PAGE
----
In February 2014, Price WaterHouse Coopers and ZPryme interviewed hundreds of major industrialists. From this survey, it appears that only one-third of them still have no 3D printer.
For nearly one-third of the companies surveyed, manufacturers are still that experiment with additive manufacturing technologies. However their adoption is progressing. Currently, one quarter used for prototyping only, but almost 10% claim to use both for the realization of their prototypes but also in their manufacturing process.
5 industries impacted by 3D printing
3D printing democratizes gradually in enterprises. PWC’s report points out that if the technology is not new, the multiplication of processes, available materials and the lowering of the cost of 3D printing opens door engineering and, more slowly, those of production workshops. In addition to the evaluation phases, it is prototyping which remains the main motivation of enterprises to buy its first 3D printers.
Consultants from Price Waterhouse Coopers have pondered, industry by industry, in the process that will take advantage of 3D printing. Thus, automotive industry will achieve in 3D printing of parts combining several currently exhibits in the traditional way. In addition to the accelerated realization of prototypes, 3D printing will enable the realization of specialized tools and the realization of spare parts to the unit. The aerospace sector can produce parts to the geometry impossible to produce classically, lighter pieces.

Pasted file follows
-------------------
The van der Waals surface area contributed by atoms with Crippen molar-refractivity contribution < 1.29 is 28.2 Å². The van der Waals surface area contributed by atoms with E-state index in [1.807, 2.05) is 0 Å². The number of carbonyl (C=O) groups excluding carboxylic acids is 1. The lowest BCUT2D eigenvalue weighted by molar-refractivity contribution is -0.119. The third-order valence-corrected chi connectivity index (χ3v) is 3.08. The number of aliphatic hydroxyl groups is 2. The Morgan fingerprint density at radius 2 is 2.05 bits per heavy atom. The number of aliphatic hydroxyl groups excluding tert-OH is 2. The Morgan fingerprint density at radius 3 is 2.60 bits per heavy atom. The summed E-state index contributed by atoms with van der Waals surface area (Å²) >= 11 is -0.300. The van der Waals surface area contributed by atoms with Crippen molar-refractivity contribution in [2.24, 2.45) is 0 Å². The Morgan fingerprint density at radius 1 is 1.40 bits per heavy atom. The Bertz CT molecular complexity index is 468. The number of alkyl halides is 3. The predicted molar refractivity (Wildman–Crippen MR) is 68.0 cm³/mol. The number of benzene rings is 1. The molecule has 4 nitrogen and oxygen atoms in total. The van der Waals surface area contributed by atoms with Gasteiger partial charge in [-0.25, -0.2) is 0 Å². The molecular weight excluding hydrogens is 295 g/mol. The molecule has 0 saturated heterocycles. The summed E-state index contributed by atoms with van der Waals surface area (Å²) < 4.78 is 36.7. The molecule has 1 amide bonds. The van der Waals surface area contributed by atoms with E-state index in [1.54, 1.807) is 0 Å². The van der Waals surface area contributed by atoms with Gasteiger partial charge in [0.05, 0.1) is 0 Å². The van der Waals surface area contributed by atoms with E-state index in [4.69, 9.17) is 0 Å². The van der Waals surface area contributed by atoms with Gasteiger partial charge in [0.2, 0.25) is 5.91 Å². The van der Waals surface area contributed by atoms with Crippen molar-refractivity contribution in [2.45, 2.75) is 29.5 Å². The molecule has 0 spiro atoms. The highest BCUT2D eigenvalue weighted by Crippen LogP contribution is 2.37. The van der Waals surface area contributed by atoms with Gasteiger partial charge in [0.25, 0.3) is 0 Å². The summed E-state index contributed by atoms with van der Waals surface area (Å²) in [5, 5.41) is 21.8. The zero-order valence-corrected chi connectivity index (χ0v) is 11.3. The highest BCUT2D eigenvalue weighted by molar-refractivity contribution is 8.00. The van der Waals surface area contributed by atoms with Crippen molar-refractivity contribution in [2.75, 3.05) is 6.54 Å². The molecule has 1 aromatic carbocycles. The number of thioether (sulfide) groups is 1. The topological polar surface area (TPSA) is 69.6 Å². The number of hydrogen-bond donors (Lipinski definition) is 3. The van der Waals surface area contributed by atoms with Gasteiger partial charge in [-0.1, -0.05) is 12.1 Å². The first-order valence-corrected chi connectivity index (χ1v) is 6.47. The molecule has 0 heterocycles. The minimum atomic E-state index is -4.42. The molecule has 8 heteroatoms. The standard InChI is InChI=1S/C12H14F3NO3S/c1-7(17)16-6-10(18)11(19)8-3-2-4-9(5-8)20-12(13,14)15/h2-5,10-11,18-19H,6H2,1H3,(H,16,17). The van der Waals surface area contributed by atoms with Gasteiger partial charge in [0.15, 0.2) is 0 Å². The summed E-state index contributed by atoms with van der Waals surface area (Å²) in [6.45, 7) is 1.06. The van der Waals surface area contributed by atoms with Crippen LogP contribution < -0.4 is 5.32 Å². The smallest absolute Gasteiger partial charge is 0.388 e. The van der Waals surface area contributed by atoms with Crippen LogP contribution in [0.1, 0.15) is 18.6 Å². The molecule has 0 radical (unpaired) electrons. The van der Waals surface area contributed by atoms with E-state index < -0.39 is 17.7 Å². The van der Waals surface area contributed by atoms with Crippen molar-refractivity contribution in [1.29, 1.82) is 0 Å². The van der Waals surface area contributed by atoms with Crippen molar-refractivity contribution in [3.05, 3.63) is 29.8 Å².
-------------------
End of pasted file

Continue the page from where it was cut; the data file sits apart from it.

Another area that will be impacted by the 3D printing, health futures. The production of prostheses is already largely based on 3D printing. It will also be the case for the printing of models of organs for education or to allow surgeons to practise before the operation. Finally, analysts suggest the bio-printing of tissues for therapeutic trials.
The other two sectors addressed by PWC may seem anecdotal, yet in turnover, they might well be major opportunities for manufacturers of 3D printers. The first is the distribution sector where stores will be able to directly produce various small products, such as toys, decorative elements, and various spare parts. Finally, more surprising, they are sport equipment manufacturers that already produce their prototypes in 3D printing, but also produce new forms in this way, including new helmets, shoes with better performance thanks to biomechanical data.
Translation : Bing Translator
Source : “The road ahead for 3-D printers”, PWC, Issue 2, 2014